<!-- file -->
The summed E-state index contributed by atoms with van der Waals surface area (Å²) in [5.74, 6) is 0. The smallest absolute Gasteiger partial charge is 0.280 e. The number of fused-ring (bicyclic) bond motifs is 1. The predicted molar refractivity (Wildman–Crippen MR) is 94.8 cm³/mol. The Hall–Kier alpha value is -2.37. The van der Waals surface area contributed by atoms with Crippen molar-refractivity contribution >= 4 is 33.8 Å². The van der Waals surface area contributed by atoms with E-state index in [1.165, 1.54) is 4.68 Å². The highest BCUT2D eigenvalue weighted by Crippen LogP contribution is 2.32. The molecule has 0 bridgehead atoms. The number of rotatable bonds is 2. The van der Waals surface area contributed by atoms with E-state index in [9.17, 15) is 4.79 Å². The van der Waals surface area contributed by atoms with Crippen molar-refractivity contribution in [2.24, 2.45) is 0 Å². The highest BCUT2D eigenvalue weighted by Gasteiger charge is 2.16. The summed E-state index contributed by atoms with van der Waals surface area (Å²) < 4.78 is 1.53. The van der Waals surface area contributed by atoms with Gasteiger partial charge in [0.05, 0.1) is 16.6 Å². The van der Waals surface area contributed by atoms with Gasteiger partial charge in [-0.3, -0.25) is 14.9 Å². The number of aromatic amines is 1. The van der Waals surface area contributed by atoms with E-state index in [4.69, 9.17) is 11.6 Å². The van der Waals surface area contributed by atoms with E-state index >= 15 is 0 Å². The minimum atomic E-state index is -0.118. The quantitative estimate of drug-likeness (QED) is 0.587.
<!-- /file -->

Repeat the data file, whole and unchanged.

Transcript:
The summed E-state index contributed by atoms with van der Waals surface area (Å²) in [5.74, 6) is 0. The smallest absolute Gasteiger partial charge is 0.280 e. The number of fused-ring (bicyclic) bond motifs is 1. The predicted molar refractivity (Wildman–Crippen MR) is 94.8 cm³/mol. The Hall–Kier alpha value is -2.37. The van der Waals surface area contributed by atoms with Crippen molar-refractivity contribution >= 4 is 33.8 Å². The van der Waals surface area contributed by atoms with E-state index in [1.165, 1.54) is 4.68 Å². The highest BCUT2D eigenvalue weighted by Crippen LogP contribution is 2.32. The molecule has 0 bridgehead atoms. The number of rotatable bonds is 2. The van der Waals surface area contributed by atoms with E-state index in [9.17, 15) is 4.79 Å². The van der Waals surface area contributed by atoms with Crippen molar-refractivity contribution in [2.24, 2.45) is 0 Å². The highest BCUT2D eigenvalue weighted by Gasteiger charge is 2.16. The summed E-state index contributed by atoms with van der Waals surface area (Å²) < 4.78 is 1.53. The van der Waals surface area contributed by atoms with Gasteiger partial charge in [0.05, 0.1) is 16.6 Å². The van der Waals surface area contributed by atoms with Gasteiger partial charge in [-0.3, -0.25) is 14.9 Å². The number of aromatic amines is 1. The van der Waals surface area contributed by atoms with E-state index in [4.69, 9.17) is 11.6 Å². The van der Waals surface area contributed by atoms with E-state index >= 15 is 0 Å². The minimum atomic E-state index is -0.118. The quantitative estimate of drug-likeness (QED) is 0.587.